The Department of Biomedical Engineering is accepting applicants for the ASPIRE Postdoctoral Training Program.

Deadline: Nov. 30, 2018. Apply Here.

Computational Healthcare

Comp Health Care ImageFrom the emerging world of “big data” comes a new era of personalized medicine that is transforming health care by analyzing, designing, implementing, and evaluating information and communication systems that enhance individual and population health outcomes, improve patient care, and strengthen the clinician-patient relationship.

In the past, clinicians relied on their personal and colleagues’ experiences to treat patients with the same disease – forming “mental models” of each disease. Today, instead of relying on a few case studies, clinicians can capitalize on the wealth of patient data available in the electronic health record to construct detailed mechanistic and statistical models of disease. These models will provide accurate predictions on the health status of patients and will guide decisions regarding their care. The result – more positive health outcomes, fewer medical errors, reduced costs, and patient care that is safe, efficient, effective, timely, patient-centered, and equitable. The infrastructure for personalized medicine will importantly foster accelerated research related to healthcare to improve treatments and find new cures.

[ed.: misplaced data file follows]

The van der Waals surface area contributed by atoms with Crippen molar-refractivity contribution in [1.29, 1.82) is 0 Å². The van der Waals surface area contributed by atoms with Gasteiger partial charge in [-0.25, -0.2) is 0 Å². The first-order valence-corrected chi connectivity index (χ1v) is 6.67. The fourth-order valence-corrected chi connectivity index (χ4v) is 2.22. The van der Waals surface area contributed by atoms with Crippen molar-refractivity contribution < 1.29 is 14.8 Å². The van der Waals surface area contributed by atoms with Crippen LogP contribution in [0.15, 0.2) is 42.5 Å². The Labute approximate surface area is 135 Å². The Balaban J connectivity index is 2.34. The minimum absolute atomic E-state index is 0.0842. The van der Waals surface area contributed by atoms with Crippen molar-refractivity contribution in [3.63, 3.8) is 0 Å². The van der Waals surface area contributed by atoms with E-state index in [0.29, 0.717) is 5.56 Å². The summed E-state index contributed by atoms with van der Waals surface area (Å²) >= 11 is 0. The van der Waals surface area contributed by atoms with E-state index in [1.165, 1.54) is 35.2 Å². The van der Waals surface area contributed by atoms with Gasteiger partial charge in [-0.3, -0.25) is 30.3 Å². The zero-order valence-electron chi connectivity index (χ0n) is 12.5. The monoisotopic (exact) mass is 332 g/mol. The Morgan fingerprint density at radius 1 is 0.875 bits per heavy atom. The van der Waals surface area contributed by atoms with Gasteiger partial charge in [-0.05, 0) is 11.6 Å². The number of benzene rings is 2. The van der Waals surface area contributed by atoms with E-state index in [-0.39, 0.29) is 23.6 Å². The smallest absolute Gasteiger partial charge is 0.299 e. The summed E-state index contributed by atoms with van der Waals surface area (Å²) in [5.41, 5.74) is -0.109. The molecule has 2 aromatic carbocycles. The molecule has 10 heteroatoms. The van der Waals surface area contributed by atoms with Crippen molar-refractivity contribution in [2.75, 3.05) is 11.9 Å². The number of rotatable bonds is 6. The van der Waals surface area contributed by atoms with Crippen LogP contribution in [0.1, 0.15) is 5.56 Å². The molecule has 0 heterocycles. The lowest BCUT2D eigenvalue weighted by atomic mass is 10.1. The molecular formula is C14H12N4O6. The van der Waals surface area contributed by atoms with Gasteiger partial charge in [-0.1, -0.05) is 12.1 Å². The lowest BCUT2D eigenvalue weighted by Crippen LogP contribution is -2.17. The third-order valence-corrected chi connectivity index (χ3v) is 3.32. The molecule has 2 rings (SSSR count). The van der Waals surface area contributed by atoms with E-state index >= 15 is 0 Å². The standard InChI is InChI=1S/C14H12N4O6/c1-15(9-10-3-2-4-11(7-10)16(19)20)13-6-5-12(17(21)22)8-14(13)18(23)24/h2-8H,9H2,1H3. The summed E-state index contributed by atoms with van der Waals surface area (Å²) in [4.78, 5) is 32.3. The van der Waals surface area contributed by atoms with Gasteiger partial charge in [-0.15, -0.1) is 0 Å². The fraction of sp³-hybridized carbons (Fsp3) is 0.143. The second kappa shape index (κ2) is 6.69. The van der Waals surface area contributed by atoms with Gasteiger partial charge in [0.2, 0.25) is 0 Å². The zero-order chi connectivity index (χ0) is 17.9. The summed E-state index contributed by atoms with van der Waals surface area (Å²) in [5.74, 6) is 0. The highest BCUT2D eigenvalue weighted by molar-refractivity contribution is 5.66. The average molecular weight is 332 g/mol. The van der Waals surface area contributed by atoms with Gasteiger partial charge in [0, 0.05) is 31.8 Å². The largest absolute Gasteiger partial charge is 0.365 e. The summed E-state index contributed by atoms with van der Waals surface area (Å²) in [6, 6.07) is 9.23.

The field of Computational Healthcare enables personalized medicine and exists at the interface of biomedical signal processing, computational modeling, machine learning, and health informatics – all exploiting electronic health record (EHR) data, physiological time-series data, genomics, etc. Research in Computational Healthcare at the ICM addresses questions such as:

  • How can we use models of infectious disease to inform population health care policy?
  • How can data in the electronic health record be used to guide more effective personalized care?
  • How can physiological data measured from critically ill patients be used for early detection of rapidly evolving changes in their physiological status?
Computational Healthcare Core Faculty:

Raimond L. Winslow, PhD

Joshua Epstein, PhD

Suchi Saria, PhD

Sridevi Sarma, PhD

JHU - Institute for Computational Medicine